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How to train best heart surgeons? Prominent cardiac surgeon and educator shares wisdom. 9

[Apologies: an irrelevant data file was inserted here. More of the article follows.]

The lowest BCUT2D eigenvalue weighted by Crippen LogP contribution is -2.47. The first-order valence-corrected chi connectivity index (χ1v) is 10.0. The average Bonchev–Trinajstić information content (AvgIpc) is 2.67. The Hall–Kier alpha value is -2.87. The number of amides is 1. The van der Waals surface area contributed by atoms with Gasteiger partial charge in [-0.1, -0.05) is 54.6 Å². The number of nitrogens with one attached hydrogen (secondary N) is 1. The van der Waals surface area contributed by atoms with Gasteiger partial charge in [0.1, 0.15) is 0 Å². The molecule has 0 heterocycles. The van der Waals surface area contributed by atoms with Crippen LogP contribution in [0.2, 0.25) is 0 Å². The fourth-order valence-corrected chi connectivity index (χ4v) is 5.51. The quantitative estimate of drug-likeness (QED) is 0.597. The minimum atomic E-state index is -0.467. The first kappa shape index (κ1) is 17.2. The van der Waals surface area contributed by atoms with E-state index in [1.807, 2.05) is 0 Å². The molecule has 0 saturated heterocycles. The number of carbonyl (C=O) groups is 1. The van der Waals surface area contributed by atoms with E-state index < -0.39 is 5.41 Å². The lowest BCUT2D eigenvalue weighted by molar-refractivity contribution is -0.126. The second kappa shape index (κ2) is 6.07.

Open heart surgery and minimally invasive cardiac treatments get ever more complex. How to train future leaders in cardiac surgery and interventional cardiology? Let’s talk about cardiac surgery training. I spoke to a neurosurgeon in California who said the remarkable phrase. “The genius within is the genius you can pass on”. Dr. Anton Titov, MD. You have a particular interest in training cardiac surgeons in minimally invasive heart surgery techniques. You train young surgeons in transcatheter aortic valve replacement. Dr. Anton Titov, MD. What is your approach to the modern cardiac surgery training? Dr. Marc Pelletier, MD. Cardiac surgery training is a bit like an apprenticeship. Our cardiac surgery residents are just tremendous smart young women and men that come and train. Surgery residents really just want to do a good job, they want to be able to master their craft. For us, cardinal surgeons, training a little bit different than in internal medicine. Internal medicine is very intellectually-based. It is very patient assessment-based. Dr. Marc Pelletier, MD. For us in surgery there is such a strong technical component. Surgery residents come, and they are under our wings. Our job is that at the end of their six or eight years of training that they are competent cardiac surgeons. Dr. Marc Pelletier, MD. Young surgeons must be able to take care of patients. People always ask us about young surgeons. “How do I know that somebody is well trained?” We say. “Sometimes I have to go away and he’s in charge or she’s in charge of my patients. Are they able to do the operation that needs to be done? Can they do it safely and competently?” Dr. Marc Pelletier, MD. That is a process that really takes many many years. The most important thing when we are training residents is that. First of all, we have to help them acquire the proper knowledge base. They have to be very knowledgeable, comprehensively, about what they are doing. Dr. Anton Titov, MD. Young surgeons have to know everything about the patients they are treating. They must know who should be treated and who should not be treated. vSurgeons have to know what kind of options patients should be given. But #2 point is. the most important. Dr. Marc Pelletier, MD. Cardiac surgery residents need to come out of a surgery training program as good technical safe surgeons. Surgeons need to be able to get through an operation very safely. They need to be able to do the correct technical operation. They have to protect the heart. They have to stop the heart. Surgeons have to do the coronary bypasses. They must be able to replace the heart valve. They need to be able to technically do that. They don’t need to be superstars. But they need to be able to do it safely and very well. That process is challenging sometimes for us and for trainee surgeons. Dr. Marc Pelletier, MD. Surgeons need to be in the operating room. They first need to watch how we do cardiac surgery. Little by little we let trainee surgeons put in some sutures here, some sutures there. We let them do a small part of the operation. Then a bigger part of the operation. As the years and years progress, surgeons get to a point where they can really do the entire operation from start to finish. Surgeons can do it with some supervision or minimal supervision. The challenges that these trainees are facing now is that cardiac surgery has evolved. Cardiac surgery now is a different specialty. 15 or 20 years ago we were operating on many of the easy patients. Easy patients are now not coming to cardiac surgery. Patients are having coronary artery stents. Patients may need a very simple aortic valve replacement. Dr. Anton Titov, MD. They are now going to have a TAVR procedure. The patients that are actually having cardiac surgery now are much more complex. Dr. Marc Pelletier, MD. I can look at my patient list now and compare it to what it was 15 years ago. Cardiac surgery operations now take longer. cardiac surgery is more difficult. How do you teach somebody all that complex heart surgery on difficult patients? Operations that young surgeons are doing are more complex. We used to do many more routine cardiac surgery. We are giving our surgery residents an opportunity to treat complex patients. Teaching surgeons to do complex operations is a challenge. Then on top of that we are trying to add in newer surgical techniques. There are minimally invasive surgery techniques. Dr. Marc Pelletier, MD. These new surgery methods are great for the patient. But a small incision means that it is more difficult for the surgical resident to learn new technique. It’s more difficult for the young surgeon to see what we’re doing. It is more difficult for us to teach a minimally invasive heart surgery technique. This is a little bit more technically challenging, it’s a little bit harder. Dr. Anton Titov, MD. How do you incorporate new surgical methods as part of the teaching? It’s something that we struggle with all the time. For us the goal is that we want surgical trainees to be in the operating room. We want to give young surgeons graded responsibilities as they gain more experience. We want to make sure that young surgeons maintain their confidence. We cannot give them tasks that they are not able to do. Dr. Marc Pelletier, MD. Young surgeons must increase their level of skill as time goes on. When we are performing heart surgery through small incisions, we must have good video capture. We must have good video capability. Therefore, young surgeons can see what we are doing on a screen. At least trainee surgeons do not have to look into a small incision. Heart surgery incision might be two or three inches in size. Those are the challenges that we face. You are going to see surgery training programs that are no longer training cardiac surgery residents. Because surgery residents must have a certain volume of cardiac surgery patients. Cardiac surgery residents must perform a certain number of cases. Dr. Marc Pelletier, MD. There are probably some cardiac surgery training programs out there that have gone down in terms of their numbers of surgeries. We have seen already that some cardiac surgery programs are no longer teaching residents. Dr. Anton Titov, MD. But large cardiac surgery programs can provide residents with a good broad experience. It is essential for where residents are going to train.